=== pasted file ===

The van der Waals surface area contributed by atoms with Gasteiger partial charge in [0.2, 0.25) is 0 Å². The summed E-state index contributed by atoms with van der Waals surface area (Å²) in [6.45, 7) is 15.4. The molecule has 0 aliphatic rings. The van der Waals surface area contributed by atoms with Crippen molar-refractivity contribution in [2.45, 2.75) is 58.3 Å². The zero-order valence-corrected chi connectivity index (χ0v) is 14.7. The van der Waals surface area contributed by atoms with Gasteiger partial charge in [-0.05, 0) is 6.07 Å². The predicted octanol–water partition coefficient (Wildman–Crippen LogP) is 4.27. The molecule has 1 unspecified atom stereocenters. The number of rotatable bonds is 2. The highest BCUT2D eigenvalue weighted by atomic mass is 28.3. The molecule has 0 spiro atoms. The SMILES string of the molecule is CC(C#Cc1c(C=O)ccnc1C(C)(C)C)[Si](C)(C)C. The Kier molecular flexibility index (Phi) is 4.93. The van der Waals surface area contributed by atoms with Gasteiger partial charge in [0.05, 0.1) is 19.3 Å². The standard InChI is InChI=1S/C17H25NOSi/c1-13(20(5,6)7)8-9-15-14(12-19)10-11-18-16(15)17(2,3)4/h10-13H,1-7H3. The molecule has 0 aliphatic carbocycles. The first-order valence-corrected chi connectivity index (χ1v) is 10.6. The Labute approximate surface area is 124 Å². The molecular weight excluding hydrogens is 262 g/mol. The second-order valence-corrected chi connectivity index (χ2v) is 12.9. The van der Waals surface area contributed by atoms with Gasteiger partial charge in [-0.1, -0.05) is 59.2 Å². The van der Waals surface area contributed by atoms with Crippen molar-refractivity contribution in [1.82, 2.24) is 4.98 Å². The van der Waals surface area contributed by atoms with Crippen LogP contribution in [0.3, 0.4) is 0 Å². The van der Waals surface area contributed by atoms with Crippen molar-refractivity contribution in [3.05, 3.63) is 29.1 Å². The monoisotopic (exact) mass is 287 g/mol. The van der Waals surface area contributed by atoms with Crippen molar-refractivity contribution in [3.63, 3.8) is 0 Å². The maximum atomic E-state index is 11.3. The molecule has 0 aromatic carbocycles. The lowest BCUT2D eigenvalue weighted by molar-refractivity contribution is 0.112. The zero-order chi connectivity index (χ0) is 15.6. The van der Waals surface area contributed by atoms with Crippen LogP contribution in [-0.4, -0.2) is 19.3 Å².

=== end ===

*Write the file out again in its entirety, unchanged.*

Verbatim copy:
The van der Waals surface area contributed by atoms with Gasteiger partial charge in [0.2, 0.25) is 0 Å². The summed E-state index contributed by atoms with van der Waals surface area (Å²) in [6.45, 7) is 15.4. The molecule has 0 aliphatic rings. The van der Waals surface area contributed by atoms with Crippen molar-refractivity contribution in [2.45, 2.75) is 58.3 Å². The zero-order valence-corrected chi connectivity index (χ0v) is 14.7. The van der Waals surface area contributed by atoms with Gasteiger partial charge in [-0.05, 0) is 6.07 Å². The predicted octanol–water partition coefficient (Wildman–Crippen LogP) is 4.27. The molecule has 1 unspecified atom stereocenters. The number of rotatable bonds is 2. The highest BCUT2D eigenvalue weighted by atomic mass is 28.3. The molecule has 0 spiro atoms. The SMILES string of the molecule is CC(C#Cc1c(C=O)ccnc1C(C)(C)C)[Si](C)(C)C. The Kier molecular flexibility index (Phi) is 4.93. The van der Waals surface area contributed by atoms with Gasteiger partial charge in [0.05, 0.1) is 19.3 Å². The standard InChI is InChI=1S/C17H25NOSi/c1-13(20(5,6)7)8-9-15-14(12-19)10-11-18-16(15)17(2,3)4/h10-13H,1-7H3. The molecule has 0 aliphatic carbocycles. The first-order valence-corrected chi connectivity index (χ1v) is 10.6. The Labute approximate surface area is 124 Å². The molecular weight excluding hydrogens is 262 g/mol. The second-order valence-corrected chi connectivity index (χ2v) is 12.9. The van der Waals surface area contributed by atoms with Gasteiger partial charge in [-0.1, -0.05) is 59.2 Å². The van der Waals surface area contributed by atoms with Crippen molar-refractivity contribution in [1.82, 2.24) is 4.98 Å². The van der Waals surface area contributed by atoms with Crippen LogP contribution in [0.3, 0.4) is 0 Å². The van der Waals surface area contributed by atoms with Crippen molar-refractivity contribution in [3.05, 3.63) is 29.1 Å². The monoisotopic (exact) mass is 287 g/mol. The van der Waals surface area contributed by atoms with Crippen molar-refractivity contribution in [3.63, 3.8) is 0 Å². The maximum atomic E-state index is 11.3. The molecule has 0 aromatic carbocycles. The lowest BCUT2D eigenvalue weighted by molar-refractivity contribution is 0.112. The zero-order chi connectivity index (χ0) is 15.6. The van der Waals surface area contributed by atoms with Crippen LogP contribution in [-0.4, -0.2) is 19.3 Å².